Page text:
Judicial Dictionary

Patent illegality

The judgment in Associate Builders v. DDA, (2015) 3 SCC 49 examined each of the heads set out in Renusagar Power Co. Ltd. v. General Electric Co., 1994 Supp (1) SCC 644, together with the addition of the fourth head of “patent illegality” laid down in ONGC Ltd. v. Saw Pipes Ltd., (2003) 5 SCC 705. Since we are concerned with the “perversity principle”, the relevant paragraphs of this judgment are set out as follows:

“29. It is clear that the juristic principle of a “judicial approach” demands that a decision be fair, reasonable and objective. On the obverse side, anything arbitrary and whimsical would obviously not be a determination which would either be fair, reasonable or objective.” (page 75)

“31. The third juristic principle is that a decision which is perverse or so irrational that no reasonable person would have arrived at the same is important and requires some degree of explanation. It is settled law that where:

(i) a finding is based on no evidence, or
(ii) an Arbitral Tribunal takes into account something irrelevant to the decision which it arrives at; or
(iii) ignores vital evidence in arriving at its decision, such decision would necessarily be perverse.

A good working test of perversity is contained in two judgments. In Excise and Taxation Officer-cum-Assessing Authority v. Gopi Nath & Sons [1992 Supp (2) SCC 312], it was held: (SCC p. 317, para 7)

“7. … It is, no doubt, true that if a finding of fact is arrived at by ignoring or excluding relevant material or by taking into consideration irrelevant material or if the finding so outrageously defies logic as to suffer from the vice of irrationality incurring the blame of being perverse, then, the finding is rendered infirm in law.”

In Kuldeep Singh v. Commr. of Police [(1999) 2 SCC 10] , it was held: (SCC p. 14, para 10)

“10. A broad distinction has, therefore, to be maintained between the decisions which are perverse and those which are not. If a decision is arrived at on no evidence or evidence which is thoroughly unreliable and no reasonable person would act upon it, the order would be perverse. But if there is some evidence on record which is acceptable and which could be relied upon, howsoever compendious it may be, the conclusions would not be treated as perverse and the findings would not be interfered with.”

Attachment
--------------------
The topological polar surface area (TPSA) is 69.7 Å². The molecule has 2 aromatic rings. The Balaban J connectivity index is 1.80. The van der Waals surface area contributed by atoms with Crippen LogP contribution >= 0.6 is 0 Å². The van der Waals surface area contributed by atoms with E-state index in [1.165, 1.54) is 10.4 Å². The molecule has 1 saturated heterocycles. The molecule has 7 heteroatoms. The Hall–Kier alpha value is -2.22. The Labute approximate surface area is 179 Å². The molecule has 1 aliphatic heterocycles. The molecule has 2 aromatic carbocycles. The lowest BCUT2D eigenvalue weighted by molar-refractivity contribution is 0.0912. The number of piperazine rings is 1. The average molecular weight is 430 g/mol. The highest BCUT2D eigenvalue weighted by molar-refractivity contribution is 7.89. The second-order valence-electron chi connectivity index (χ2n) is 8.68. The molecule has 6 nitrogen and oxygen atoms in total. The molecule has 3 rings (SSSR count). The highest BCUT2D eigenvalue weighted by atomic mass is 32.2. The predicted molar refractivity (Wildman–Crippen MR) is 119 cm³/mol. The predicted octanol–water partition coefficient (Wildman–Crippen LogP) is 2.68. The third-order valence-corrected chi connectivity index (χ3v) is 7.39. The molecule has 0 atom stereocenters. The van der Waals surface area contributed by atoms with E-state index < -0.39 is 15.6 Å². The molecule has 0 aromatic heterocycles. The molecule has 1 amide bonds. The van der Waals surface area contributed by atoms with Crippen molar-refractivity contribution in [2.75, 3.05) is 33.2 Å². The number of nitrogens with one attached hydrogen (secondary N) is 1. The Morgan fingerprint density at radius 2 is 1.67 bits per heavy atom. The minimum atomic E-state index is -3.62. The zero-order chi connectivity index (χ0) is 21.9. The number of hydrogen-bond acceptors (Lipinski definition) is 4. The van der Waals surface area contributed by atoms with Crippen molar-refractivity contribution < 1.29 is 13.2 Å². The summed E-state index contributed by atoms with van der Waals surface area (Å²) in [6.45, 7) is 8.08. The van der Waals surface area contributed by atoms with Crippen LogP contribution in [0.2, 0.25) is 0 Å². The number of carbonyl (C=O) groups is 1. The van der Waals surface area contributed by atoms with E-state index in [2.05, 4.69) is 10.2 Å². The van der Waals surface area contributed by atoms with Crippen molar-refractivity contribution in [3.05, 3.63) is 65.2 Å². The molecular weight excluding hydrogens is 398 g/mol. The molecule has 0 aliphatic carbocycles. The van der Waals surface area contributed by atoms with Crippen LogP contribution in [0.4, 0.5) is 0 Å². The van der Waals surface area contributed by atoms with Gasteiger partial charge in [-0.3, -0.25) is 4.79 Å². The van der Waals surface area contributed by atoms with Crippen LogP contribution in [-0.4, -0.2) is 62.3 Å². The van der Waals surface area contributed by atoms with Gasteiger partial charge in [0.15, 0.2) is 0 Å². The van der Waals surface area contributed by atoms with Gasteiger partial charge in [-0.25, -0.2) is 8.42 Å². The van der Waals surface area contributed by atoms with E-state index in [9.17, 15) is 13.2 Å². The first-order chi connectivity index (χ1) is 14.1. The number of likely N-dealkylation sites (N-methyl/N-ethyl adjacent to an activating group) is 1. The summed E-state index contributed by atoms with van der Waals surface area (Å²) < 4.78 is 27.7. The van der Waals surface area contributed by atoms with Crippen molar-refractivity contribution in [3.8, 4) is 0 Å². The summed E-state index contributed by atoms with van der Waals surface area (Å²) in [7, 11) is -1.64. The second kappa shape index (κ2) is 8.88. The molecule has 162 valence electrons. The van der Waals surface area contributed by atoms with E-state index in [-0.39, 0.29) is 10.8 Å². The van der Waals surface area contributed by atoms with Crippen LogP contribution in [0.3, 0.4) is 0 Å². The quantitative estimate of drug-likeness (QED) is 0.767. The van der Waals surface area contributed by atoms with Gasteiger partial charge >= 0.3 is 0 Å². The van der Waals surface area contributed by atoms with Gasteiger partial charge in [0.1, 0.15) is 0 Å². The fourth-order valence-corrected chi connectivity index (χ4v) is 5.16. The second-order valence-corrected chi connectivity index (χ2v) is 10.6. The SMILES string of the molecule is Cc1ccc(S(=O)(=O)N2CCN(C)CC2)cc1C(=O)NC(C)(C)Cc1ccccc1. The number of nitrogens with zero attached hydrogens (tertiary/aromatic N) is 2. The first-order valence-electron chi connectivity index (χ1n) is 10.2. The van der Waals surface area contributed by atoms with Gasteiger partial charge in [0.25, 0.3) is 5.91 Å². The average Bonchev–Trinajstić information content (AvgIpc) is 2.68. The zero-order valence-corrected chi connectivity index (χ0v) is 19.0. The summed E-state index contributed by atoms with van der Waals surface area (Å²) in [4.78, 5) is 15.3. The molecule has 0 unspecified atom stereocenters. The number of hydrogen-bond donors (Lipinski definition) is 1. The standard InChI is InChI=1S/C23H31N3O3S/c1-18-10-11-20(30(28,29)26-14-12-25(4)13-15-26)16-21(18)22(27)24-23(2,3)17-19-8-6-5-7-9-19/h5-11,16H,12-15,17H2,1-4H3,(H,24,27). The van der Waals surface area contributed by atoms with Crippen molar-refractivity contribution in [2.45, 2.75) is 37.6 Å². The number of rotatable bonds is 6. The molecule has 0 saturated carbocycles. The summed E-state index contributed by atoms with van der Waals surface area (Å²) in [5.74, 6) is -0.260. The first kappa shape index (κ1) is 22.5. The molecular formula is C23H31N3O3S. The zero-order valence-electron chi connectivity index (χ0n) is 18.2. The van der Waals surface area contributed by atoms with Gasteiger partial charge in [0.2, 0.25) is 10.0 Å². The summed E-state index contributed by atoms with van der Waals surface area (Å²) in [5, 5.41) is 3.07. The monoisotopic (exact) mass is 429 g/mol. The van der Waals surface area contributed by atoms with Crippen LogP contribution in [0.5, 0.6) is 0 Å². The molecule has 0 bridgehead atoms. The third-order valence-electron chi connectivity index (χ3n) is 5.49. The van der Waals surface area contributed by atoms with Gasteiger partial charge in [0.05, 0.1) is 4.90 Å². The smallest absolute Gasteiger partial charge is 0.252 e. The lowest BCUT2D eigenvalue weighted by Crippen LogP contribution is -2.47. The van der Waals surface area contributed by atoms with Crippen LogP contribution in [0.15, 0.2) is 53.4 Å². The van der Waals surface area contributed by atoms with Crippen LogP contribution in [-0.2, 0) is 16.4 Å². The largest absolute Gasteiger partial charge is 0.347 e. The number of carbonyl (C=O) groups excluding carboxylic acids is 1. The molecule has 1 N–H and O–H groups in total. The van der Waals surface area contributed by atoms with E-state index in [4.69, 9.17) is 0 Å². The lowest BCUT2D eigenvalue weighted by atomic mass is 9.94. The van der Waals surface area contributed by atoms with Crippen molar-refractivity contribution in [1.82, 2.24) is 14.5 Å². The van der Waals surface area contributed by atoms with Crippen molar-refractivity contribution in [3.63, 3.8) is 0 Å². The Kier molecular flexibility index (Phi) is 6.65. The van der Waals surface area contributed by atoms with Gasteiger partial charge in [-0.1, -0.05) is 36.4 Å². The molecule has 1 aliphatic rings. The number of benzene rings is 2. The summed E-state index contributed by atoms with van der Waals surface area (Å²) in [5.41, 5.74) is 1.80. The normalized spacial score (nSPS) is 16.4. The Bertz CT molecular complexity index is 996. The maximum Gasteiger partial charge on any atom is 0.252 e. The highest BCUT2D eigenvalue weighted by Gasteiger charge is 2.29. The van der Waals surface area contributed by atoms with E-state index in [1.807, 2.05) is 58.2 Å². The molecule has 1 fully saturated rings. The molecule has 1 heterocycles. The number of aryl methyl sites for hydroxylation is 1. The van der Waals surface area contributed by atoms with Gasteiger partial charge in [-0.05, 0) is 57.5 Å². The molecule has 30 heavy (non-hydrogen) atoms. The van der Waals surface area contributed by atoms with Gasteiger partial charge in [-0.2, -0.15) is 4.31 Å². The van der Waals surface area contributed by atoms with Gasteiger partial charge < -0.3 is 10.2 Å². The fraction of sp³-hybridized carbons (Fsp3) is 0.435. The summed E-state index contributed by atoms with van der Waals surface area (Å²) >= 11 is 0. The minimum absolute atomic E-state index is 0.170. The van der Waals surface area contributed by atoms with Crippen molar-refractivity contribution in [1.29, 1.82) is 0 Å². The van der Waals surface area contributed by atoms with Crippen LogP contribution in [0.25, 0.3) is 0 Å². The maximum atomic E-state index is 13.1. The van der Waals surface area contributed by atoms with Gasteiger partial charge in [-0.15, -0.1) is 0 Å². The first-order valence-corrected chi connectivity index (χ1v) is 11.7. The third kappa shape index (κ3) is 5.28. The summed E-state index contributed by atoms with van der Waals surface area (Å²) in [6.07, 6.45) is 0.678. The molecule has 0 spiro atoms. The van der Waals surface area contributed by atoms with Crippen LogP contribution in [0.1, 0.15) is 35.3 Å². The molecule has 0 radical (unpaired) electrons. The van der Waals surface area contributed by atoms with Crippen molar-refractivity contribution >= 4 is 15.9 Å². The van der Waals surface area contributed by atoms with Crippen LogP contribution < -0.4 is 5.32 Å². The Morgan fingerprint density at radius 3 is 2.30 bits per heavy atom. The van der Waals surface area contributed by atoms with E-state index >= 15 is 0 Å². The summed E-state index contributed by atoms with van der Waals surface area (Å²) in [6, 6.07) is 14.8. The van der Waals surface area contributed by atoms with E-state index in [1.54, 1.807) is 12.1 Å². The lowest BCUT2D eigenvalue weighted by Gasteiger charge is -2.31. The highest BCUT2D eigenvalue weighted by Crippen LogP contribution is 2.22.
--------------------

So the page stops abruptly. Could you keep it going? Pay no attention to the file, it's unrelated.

It must clearly be understood that when a court is applying the “public policy” test to an arbitration award, it does not act as a court of appeal and consequently errors of fact cannot be corrected. A possible view by the
arbitrator on facts has necessarily to pass muster as the arbitrator is the ultimate master of the quantity and quality of evidence to be relied upon when he delivers his arbitral award. Thus an award based on little evidence or on evidence which does not measure up in quality to a trained legal mind would not be held to be invalid on this score.

Once it is found that the arbitrators approach is not arbitrary or capricious, then he is the last word on facts. In P.R. Shah, Shares & Stock Brokers (P) Ltd. v. B.H.H. Securities (P) Ltd. [(2012) 1 SCC 594], this Court held: (SCC pp. 601-02, para 21)

“21. A court does not sit in appeal over the award of an Arbitral Tribunal by reassessing or reappreciating the evidence. An award can be challenged only under the grounds mentioned in Section 34(2) of the Act. The Arbitral Tribunal has examined the facts and held that both the second respondent and the appellant are liable. The case as put forward by the first respondent has been accepted. Even the minority view was that the second respondent was liable as claimed by the first respondent, but the appellant was not liable only on the ground that the arbitrators appointed by the Stock Exchange under Bye-law 248, in a claim against a non-member, had no jurisdiction to decide a claim against another member. The finding of the majority is that the appellant did the transaction in the name of the second respondent and is therefore, liable along with the second respondent. Therefore, in the absence of any ground under Section 34(2) of the Act, it is not possible to re-examine the facts to find out whether a different decision can be arrived at.”